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Blood. 2009 Jan 1;113(1):193-203. doi: 10.1182/blood-2008-04-151597. Epub 2008 Sep 24.

Anti-CD3 prevents factor VIII inhibitor development in hemophilia A mice by a regulatory CD4+CD25+-dependent mechanism and by shifting cytokine production to favor a Th1 response.

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  • 1Department of Pathology and Molecular Medicine, Queen's University, Kingston, Ontario, Canada.

Abstract

Non-Fc-receptor binding anti-CD3 Ab therapy, in the setting of several different autoimmune disorders, can induce antigen-specific and long-lasting immunologic tolerance. Because factor VIII (FVIII) inhibitor formation is the most serious treatment-related complication for hemophilia A patients, we tested the efficacy of anti-CD3 to prevent FVIII inhibitor formation in hemophilia A BALB/c and C57BL/6 mice. A short course of low-dose anti-CD3 significantly increased expression of CD25 and the proportion of CD4+CD25+ regulatory T cells in the spleen and potently prevented the production of inhibitory and non-neutralizing anti-FVIII antibodies in both strains of mouse. Depleting the CD4+CD25+ cells during anti-CD3 therapy completely ablated tolerance to FVIII. Further phenotypic characterization of regulatory cells in tolerant mice showed a consistently higher number of CD4+GITR+ and CD4+FoxP3+ cells in both strains of mice. In addition, in tolerant C57BL/6 mice we observed an increase in CD4+CD25+ CTLA-4+ and CD4+CD25+mTGF-beta1+ cells. Finally, in vitro cytokine profiling demonstrated that splenocytes from tolerant BALB/c and C57BL/6 were polarized toward a Th1-immune response. Taken together, these findings indicate that anti-CD3 induces tolerance to FVIII and that the mechanism(s) regulating this response almost certainly occurs through the generation of several distinct regulatory T-cell lineages and by influencing cytokine production and profile.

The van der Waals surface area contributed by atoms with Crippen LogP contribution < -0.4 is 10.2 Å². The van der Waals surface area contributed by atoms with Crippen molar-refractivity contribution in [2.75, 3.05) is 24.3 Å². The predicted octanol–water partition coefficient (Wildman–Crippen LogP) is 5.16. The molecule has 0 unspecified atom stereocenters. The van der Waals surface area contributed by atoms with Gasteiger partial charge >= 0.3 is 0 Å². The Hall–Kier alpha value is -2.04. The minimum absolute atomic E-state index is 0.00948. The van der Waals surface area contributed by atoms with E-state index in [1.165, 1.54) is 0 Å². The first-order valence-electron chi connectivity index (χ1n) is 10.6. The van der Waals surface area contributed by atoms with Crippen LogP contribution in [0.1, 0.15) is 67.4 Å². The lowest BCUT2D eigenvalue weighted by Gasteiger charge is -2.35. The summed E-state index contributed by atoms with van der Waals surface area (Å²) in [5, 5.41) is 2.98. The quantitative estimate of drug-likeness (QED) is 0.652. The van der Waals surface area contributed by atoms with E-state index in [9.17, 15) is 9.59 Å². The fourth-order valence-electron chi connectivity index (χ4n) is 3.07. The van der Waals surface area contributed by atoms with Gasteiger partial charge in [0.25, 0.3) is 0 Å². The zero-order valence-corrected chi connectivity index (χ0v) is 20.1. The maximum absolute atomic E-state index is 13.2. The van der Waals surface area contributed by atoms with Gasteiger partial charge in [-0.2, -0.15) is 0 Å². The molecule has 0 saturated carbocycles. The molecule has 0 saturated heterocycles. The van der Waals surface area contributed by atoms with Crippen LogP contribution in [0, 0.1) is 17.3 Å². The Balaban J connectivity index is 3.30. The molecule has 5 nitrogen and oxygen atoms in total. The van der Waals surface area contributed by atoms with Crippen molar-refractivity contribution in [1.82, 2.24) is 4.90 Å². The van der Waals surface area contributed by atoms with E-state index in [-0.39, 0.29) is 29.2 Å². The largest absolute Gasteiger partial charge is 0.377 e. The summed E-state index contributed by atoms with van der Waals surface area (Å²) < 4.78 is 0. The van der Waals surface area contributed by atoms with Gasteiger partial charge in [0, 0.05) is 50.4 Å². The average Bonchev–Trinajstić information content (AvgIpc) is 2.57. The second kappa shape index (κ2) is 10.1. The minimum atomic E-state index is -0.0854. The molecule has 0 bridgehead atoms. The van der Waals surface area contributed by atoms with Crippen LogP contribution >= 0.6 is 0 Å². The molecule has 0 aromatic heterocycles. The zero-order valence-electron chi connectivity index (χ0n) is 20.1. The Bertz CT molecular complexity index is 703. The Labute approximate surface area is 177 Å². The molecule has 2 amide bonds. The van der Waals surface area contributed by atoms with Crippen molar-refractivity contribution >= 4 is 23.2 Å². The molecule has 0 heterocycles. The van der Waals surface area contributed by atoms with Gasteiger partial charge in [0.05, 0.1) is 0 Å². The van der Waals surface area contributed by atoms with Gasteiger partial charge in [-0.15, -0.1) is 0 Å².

PMID:
18815284
DOI:
10.1182/blood-2008-04-151597
[PubMed - indexed for MEDLINE]
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